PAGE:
The unique journal pages of artists, writers, photographers, travelers, and introspective individuals are a fascinating genre all their own. Sharing your personal reflections can inspire readers of all kinds.
24. Publish your own cookbook
Do your friends and families love gathering around your table to taste your culinary creations? Are you a foodie inspired by certain ingredients, dietary trends, family traditions, local or international cuisine? Share your favorite recipes.
Look to the non-fiction bestseller categories from Amazon
Here are some possible book writing ideas that fall within categories that represent Amazon’s bestselling non-fiction. Try these on for size:
BIOGRAPHIES AND MEMOIR IDEAS
25. Try making a new city home
Most people can identify with the challenges of relocating to a new place—whether it’s a different city, state, or country. Take your readers through the ups and downs of that transition.
26. Share your 25 best/worst date stories
Do you have a history of finding love in all the right (or wrong) places? Do tell.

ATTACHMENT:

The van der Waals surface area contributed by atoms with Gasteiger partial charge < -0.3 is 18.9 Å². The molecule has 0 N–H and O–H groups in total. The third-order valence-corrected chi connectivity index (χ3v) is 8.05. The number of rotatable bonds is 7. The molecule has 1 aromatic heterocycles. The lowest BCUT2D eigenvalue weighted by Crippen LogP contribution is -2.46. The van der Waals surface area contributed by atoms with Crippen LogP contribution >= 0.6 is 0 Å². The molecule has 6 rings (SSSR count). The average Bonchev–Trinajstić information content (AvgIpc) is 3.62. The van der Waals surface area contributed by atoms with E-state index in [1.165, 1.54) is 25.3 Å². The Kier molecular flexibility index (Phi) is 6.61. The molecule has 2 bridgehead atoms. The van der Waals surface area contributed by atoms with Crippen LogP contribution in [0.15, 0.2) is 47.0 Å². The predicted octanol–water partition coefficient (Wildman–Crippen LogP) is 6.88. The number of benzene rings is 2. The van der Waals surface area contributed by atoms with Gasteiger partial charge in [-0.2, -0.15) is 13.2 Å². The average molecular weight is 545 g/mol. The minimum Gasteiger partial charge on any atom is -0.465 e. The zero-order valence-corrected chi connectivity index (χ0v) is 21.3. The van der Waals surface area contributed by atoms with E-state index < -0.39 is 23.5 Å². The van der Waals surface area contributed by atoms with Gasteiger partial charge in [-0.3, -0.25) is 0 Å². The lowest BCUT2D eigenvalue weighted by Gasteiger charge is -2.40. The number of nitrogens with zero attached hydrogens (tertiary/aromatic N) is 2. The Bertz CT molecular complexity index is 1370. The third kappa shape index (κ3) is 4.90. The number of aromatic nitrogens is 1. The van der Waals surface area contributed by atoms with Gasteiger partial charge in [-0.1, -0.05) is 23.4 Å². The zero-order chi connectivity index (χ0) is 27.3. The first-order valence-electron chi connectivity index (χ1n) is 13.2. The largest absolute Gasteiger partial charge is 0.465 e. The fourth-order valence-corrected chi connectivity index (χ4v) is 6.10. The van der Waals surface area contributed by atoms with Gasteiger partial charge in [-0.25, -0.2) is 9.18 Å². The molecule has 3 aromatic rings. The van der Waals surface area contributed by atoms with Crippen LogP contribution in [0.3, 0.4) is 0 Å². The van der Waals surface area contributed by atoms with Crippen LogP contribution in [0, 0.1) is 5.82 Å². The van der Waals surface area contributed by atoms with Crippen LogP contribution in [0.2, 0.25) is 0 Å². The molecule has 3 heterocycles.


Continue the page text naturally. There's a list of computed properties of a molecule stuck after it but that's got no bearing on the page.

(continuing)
27. Write a biography of a family member
Chances are, there’s at least one person in your family with a unique, inspiring, or powerful life story to share. Maybe you have a distant ancestor or living relative who defied all odds to make an astounding journey, overcome hardships, find personal success, or pave the way for others.
SELF-HELP BOOK IDEAS
28. Describe the experience of intuitive eating
Have you made personal strides in your approach to healthy eating and food? Share your story of empowerment from start to finish.
29. Explore new rules for dating
Take a lighthearted, compassionate, or serious approach to a popular topic. Depending on your area of expertise, you might include research, personal anecdotes, observations, or interviews.
RELIGION AND SPIRITUALITY BOOK IDEAS
30. Design an inspirational gift book
Gather all your favorite quotes and pair them with photography, illustrations, or designs to create a motivational book.
31. Publish a religious study or devotional workbook
Share the divine wisdom and traditions that you know best, including classic teachings and lessons for personal growth.